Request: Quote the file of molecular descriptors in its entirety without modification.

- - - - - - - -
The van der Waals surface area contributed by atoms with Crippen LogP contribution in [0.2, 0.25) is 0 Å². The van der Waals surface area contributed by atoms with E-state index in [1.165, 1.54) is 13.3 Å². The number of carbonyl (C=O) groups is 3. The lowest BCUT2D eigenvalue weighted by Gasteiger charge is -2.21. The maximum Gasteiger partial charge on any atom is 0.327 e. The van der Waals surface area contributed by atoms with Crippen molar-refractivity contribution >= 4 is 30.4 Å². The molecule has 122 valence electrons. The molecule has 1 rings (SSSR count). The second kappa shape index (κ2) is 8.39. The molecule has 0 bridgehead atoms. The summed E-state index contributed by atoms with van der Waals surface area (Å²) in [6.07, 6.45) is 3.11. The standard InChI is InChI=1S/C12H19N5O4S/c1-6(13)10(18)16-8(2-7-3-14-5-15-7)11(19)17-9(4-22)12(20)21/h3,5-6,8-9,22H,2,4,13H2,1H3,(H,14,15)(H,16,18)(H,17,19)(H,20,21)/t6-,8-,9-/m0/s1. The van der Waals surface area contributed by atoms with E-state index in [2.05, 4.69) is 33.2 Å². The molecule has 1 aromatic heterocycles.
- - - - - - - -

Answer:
The van der Waals surface area contributed by atoms with Crippen LogP contribution in [0.2, 0.25) is 0 Å². The van der Waals surface area contributed by atoms with E-state index in [1.165, 1.54) is 13.3 Å². The number of carbonyl (C=O) groups is 3. The lowest BCUT2D eigenvalue weighted by Gasteiger charge is -2.21. The maximum Gasteiger partial charge on any atom is 0.327 e. The van der Waals surface area contributed by atoms with Crippen molar-refractivity contribution >= 4 is 30.4 Å². The molecule has 122 valence electrons. The molecule has 1 rings (SSSR count). The second kappa shape index (κ2) is 8.39. The molecule has 0 bridgehead atoms. The summed E-state index contributed by atoms with van der Waals surface area (Å²) in [6.07, 6.45) is 3.11. The standard InChI is InChI=1S/C12H19N5O4S/c1-6(13)10(18)16-8(2-7-3-14-5-15-7)11(19)17-9(4-22)12(20)21/h3,5-6,8-9,22H,2,4,13H2,1H3,(H,14,15)(H,16,18)(H,17,19)(H,20,21)/t6-,8-,9-/m0/s1. The van der Waals surface area contributed by atoms with E-state index in [2.05, 4.69) is 33.2 Å². The molecule has 1 aromatic heterocycles.